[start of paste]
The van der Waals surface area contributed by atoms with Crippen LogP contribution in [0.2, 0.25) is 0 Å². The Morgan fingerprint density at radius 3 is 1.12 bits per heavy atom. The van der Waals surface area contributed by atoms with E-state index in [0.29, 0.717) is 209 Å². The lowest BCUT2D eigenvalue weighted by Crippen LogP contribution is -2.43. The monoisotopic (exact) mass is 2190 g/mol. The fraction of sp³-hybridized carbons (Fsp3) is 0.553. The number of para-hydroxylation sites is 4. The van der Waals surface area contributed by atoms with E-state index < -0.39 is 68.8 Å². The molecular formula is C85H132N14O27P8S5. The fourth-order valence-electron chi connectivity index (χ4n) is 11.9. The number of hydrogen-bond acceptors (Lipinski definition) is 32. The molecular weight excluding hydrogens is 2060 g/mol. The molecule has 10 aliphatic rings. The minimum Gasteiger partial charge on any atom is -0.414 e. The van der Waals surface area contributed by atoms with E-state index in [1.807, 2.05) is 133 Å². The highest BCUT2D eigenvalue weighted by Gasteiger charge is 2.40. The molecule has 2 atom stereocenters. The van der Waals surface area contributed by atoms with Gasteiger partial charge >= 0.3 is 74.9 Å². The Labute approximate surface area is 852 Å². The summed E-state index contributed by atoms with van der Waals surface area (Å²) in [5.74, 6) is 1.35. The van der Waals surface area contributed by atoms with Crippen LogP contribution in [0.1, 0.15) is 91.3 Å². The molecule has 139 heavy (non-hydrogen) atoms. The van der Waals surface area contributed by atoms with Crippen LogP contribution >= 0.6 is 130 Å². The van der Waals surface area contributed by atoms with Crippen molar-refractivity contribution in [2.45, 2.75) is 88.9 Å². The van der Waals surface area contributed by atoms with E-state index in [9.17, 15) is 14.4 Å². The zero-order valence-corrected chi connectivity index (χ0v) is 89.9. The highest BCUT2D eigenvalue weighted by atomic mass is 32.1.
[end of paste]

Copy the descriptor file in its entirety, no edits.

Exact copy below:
The van der Waals surface area contributed by atoms with Crippen LogP contribution in [0.2, 0.25) is 0 Å². The Morgan fingerprint density at radius 3 is 1.12 bits per heavy atom. The van der Waals surface area contributed by atoms with E-state index in [0.29, 0.717) is 209 Å². The lowest BCUT2D eigenvalue weighted by Crippen LogP contribution is -2.43. The monoisotopic (exact) mass is 2190 g/mol. The fraction of sp³-hybridized carbons (Fsp3) is 0.553. The number of para-hydroxylation sites is 4. The van der Waals surface area contributed by atoms with E-state index < -0.39 is 68.8 Å². The molecular formula is C85H132N14O27P8S5. The fourth-order valence-electron chi connectivity index (χ4n) is 11.9. The number of hydrogen-bond acceptors (Lipinski definition) is 32. The molecular weight excluding hydrogens is 2060 g/mol. The molecule has 10 aliphatic rings. The minimum Gasteiger partial charge on any atom is -0.414 e. The van der Waals surface area contributed by atoms with E-state index in [1.807, 2.05) is 133 Å². The highest BCUT2D eigenvalue weighted by Gasteiger charge is 2.40. The molecule has 2 atom stereocenters. The van der Waals surface area contributed by atoms with Gasteiger partial charge >= 0.3 is 74.9 Å². The Labute approximate surface area is 852 Å². The summed E-state index contributed by atoms with van der Waals surface area (Å²) in [5.74, 6) is 1.35. The van der Waals surface area contributed by atoms with Crippen LogP contribution in [0.1, 0.15) is 91.3 Å². The molecule has 139 heavy (non-hydrogen) atoms. The van der Waals surface area contributed by atoms with Crippen LogP contribution >= 0.6 is 130 Å². The van der Waals surface area contributed by atoms with Crippen molar-refractivity contribution in [2.45, 2.75) is 88.9 Å². The van der Waals surface area contributed by atoms with E-state index in [9.17, 15) is 14.4 Å². The zero-order valence-corrected chi connectivity index (χ0v) is 89.9. The highest BCUT2D eigenvalue weighted by atomic mass is 32.1.